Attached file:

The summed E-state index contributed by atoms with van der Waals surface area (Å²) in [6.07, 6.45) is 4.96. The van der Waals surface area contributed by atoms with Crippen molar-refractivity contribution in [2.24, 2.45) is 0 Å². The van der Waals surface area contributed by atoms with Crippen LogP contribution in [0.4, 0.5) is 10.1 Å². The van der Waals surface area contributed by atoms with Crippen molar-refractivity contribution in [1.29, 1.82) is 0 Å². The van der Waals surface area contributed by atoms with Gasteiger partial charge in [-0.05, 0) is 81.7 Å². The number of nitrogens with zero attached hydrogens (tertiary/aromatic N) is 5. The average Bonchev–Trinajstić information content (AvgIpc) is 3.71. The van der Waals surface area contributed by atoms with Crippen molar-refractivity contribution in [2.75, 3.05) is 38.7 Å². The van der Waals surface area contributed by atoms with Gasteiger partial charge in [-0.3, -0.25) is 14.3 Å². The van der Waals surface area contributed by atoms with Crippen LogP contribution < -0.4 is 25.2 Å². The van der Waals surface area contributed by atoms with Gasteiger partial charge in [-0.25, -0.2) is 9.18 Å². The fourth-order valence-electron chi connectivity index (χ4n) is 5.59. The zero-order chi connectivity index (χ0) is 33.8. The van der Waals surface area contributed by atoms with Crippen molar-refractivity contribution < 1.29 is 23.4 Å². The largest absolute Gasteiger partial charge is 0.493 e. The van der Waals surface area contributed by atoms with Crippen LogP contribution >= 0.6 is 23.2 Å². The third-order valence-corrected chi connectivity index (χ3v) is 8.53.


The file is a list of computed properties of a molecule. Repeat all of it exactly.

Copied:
The summed E-state index contributed by atoms with van der Waals surface area (Å²) in [6.07, 6.45) is 4.96. The van der Waals surface area contributed by atoms with Crippen molar-refractivity contribution in [2.24, 2.45) is 0 Å². The van der Waals surface area contributed by atoms with Crippen LogP contribution in [0.4, 0.5) is 10.1 Å². The van der Waals surface area contributed by atoms with Crippen molar-refractivity contribution in [1.29, 1.82) is 0 Å². The van der Waals surface area contributed by atoms with Gasteiger partial charge in [-0.05, 0) is 81.7 Å². The number of nitrogens with zero attached hydrogens (tertiary/aromatic N) is 5. The average Bonchev–Trinajstić information content (AvgIpc) is 3.71. The van der Waals surface area contributed by atoms with Crippen molar-refractivity contribution in [2.75, 3.05) is 38.7 Å². The van der Waals surface area contributed by atoms with Gasteiger partial charge in [-0.3, -0.25) is 14.3 Å². The van der Waals surface area contributed by atoms with Crippen LogP contribution < -0.4 is 25.2 Å². The van der Waals surface area contributed by atoms with Gasteiger partial charge in [-0.25, -0.2) is 9.18 Å². The fourth-order valence-electron chi connectivity index (χ4n) is 5.59. The zero-order chi connectivity index (χ0) is 33.8. The van der Waals surface area contributed by atoms with Crippen molar-refractivity contribution < 1.29 is 23.4 Å². The largest absolute Gasteiger partial charge is 0.493 e. The van der Waals surface area contributed by atoms with Crippen LogP contribution >= 0.6 is 23.2 Å². The third-order valence-corrected chi connectivity index (χ3v) is 8.53.